Rutger’s School of Criminal Justice professors Marcus Felson and Ronald V. Clarke developed Ten Principles of Opportunity and Crime which describes how opportunities, or vulnerabilities, are the root cause of crime.
- Opportunities play a role in causing all crime. – Not just common property crime. For example, studies of bars and pubs show how their design and management plays an important role in generating violence or preventing it. Studies of credit card and other frauds identify security loopholes that can be blocked. Even sexual offenses and drug dealing are subject to opportunity reduction.
- Crime opportunities are highly specific. – The robbery of post offices depends upon a different constellation of opportunities than for bank robberies or muggings on the street. Theft of cars for joyriding has an entirely different pattern of opportunity than theft of cars for their parts, and different again from car theft for sale abroad. Crime opportunity theory helps sort out these differences, which need to be understood if prevention is to be properly tailored to the crimes in question.
- Crime opportunities are concentrated in time and space. – Dramatic differences are found from one address to another, even within a high crime area. Crime shifts greatly by hour of day and day of the week, reflecting the opportunities to carry it out. Routine activity theory and crime pattern theory are helpful in understanding the concentration of crime opportunities at particular places and times.
- Crime opportunities depend on everyday movements of activity. – Offenders and their targets shift according to the trips to work, school, and leisure settings. For example, pickpockets seek crowds in the city centre and burglars visit suburbs in the afternoon when residents are at work or school.
- One crime produces opportunities for another. – There are many ways in which this can occur. For example, burglary tends to set up conditions for buying and selling stolen goods and for credit card fraud. Pimping and prostitution can bring assaults and robbery in their wake. A successful break-in may encourage the offender to return at a later date. If a youth has his bike taken, he may feel justified in stealing another one in replacement.
- Some products offer more tempting crime opportunities. – These opportunities reflect particularly the value, inertia, visibility of, and access to potential crime targets. For example, VCRs are high in value and low in inertia (they can easily be carried), and are often left in visible and accessible locations. This helps explain why they are so frequently taken by burglars.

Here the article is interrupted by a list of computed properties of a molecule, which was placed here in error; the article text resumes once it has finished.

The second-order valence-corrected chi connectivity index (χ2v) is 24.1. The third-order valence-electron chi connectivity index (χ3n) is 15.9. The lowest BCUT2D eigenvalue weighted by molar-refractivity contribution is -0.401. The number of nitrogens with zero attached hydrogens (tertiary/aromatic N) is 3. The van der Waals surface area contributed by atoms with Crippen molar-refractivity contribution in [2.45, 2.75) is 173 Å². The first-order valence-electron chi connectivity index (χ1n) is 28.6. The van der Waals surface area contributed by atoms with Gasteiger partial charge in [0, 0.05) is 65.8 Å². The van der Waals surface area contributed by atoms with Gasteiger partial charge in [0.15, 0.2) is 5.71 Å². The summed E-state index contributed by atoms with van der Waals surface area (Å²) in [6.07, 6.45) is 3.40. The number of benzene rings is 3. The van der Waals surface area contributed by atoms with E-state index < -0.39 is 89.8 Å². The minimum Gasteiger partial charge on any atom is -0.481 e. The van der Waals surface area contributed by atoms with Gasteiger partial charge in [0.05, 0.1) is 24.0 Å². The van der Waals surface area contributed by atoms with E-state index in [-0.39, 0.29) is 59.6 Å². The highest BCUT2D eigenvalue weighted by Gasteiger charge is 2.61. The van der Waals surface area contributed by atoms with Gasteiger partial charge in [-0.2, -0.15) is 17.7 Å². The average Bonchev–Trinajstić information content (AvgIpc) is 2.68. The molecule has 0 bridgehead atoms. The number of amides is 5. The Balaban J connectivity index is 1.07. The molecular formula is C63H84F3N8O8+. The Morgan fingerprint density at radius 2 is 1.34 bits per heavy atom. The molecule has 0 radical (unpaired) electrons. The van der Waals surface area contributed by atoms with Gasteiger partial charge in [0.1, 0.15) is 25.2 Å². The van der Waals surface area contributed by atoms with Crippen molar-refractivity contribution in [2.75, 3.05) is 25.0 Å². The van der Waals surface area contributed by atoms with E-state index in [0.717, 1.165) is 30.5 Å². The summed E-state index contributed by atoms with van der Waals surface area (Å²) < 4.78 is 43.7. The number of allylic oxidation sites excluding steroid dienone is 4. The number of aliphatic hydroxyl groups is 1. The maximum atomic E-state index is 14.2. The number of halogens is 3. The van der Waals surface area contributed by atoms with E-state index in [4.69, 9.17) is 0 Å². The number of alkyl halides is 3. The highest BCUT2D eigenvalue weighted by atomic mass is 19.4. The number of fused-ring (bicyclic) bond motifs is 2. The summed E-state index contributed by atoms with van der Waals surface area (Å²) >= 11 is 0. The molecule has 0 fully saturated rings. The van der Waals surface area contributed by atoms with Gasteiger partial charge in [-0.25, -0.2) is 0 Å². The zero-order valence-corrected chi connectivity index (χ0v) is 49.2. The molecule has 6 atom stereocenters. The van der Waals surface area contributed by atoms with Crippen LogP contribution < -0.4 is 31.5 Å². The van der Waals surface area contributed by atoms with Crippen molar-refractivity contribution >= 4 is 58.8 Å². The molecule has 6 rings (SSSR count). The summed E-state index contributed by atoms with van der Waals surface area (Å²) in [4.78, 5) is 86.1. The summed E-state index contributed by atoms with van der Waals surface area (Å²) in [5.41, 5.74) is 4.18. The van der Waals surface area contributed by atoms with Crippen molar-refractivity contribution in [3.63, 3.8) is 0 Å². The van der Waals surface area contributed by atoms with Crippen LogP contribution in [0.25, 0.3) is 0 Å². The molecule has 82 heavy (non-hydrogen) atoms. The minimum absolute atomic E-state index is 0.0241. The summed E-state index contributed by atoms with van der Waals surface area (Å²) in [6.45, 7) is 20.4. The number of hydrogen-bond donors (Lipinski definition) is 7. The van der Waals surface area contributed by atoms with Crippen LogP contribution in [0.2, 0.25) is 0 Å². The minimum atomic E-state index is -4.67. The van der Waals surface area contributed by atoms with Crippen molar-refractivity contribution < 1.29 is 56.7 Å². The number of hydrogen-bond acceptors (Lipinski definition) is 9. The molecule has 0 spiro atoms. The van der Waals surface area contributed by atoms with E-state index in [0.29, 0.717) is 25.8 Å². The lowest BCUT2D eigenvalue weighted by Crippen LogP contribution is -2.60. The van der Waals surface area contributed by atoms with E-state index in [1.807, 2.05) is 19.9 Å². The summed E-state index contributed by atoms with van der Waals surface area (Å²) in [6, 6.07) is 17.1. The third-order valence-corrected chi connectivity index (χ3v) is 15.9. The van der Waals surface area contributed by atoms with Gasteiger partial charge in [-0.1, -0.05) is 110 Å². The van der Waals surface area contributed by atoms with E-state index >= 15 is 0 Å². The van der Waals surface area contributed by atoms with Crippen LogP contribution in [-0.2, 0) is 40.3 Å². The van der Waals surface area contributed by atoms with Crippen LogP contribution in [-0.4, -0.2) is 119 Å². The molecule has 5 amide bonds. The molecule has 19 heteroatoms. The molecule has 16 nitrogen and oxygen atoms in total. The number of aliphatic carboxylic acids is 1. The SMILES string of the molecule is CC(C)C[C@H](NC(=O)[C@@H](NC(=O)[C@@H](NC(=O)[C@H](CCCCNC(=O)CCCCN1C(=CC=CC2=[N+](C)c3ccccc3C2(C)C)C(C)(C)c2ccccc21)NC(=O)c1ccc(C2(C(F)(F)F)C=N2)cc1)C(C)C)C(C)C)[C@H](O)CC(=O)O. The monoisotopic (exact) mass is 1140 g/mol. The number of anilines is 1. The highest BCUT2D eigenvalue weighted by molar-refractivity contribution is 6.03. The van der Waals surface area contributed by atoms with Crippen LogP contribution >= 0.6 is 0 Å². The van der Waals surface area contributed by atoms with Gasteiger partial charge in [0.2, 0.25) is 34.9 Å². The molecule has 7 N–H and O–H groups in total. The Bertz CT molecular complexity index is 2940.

- Social and technological changes produce new crime opportunities. – Any new product goes through four stages: innovation, growth, mass marketing and saturation. The middle two stages tend to produce the most theft. Thus, when laptop computers first came on the market, they were rather exotic machines appealing to only a few consumers. As their price declined and more people began to understand their uses, the market for them began to grow. At the same time, they began to be at risk of theft. These risks remain high at present while they are being heavily promoted and are much in demand. As their price reduces further, and most people can afford them, their risks of theft will decline to levels more like those of calculators and other everyday business aids.
- Crime can be prevented by reducing opportunities. – The opportunity-reducing methods of situational crime prevention fit systematic patterns and rules which cut across every walk of life, even though prevention methods must be tailored to each situation. These methods derive from rational choice theory and aim, (i) to increase the perceived effort of crime, (ii) to increase the perceived risks, (iii) to reduce the anticipated rewards, and (iv) to remove excuses for crime. Thus, situational crime prevention is not just a collection of ad hoc methods, but is firmly grounded in opportunity theory. There are approaching one hundred evaluated examples of the successful implementation of situational crime prevention.
- Reducing opportunities does not usually displace crime. – Evaluations have usually found little displacement following the implementation of situational prevention. No studies have found displacement to be complete. This means that each person or organization reducing crime can accomplish some real gain. Even crime which is displaced can be directed away from the worst targets, times or places.
- Focused opportunity reduction can produce wider declines in crime. – Prevention measures in one location can lead to a “diffusion of benefits” to nearby times and places because offenders seem to overestimate the reach of the measures. Moreover, there is good reason to believe that reductions in crime opportunity can drive down larger crime rates for community and society.
Opportunity Makes the Thief – Practical theory for crime prevention by Marcus Felson & Ronald V. Clarke
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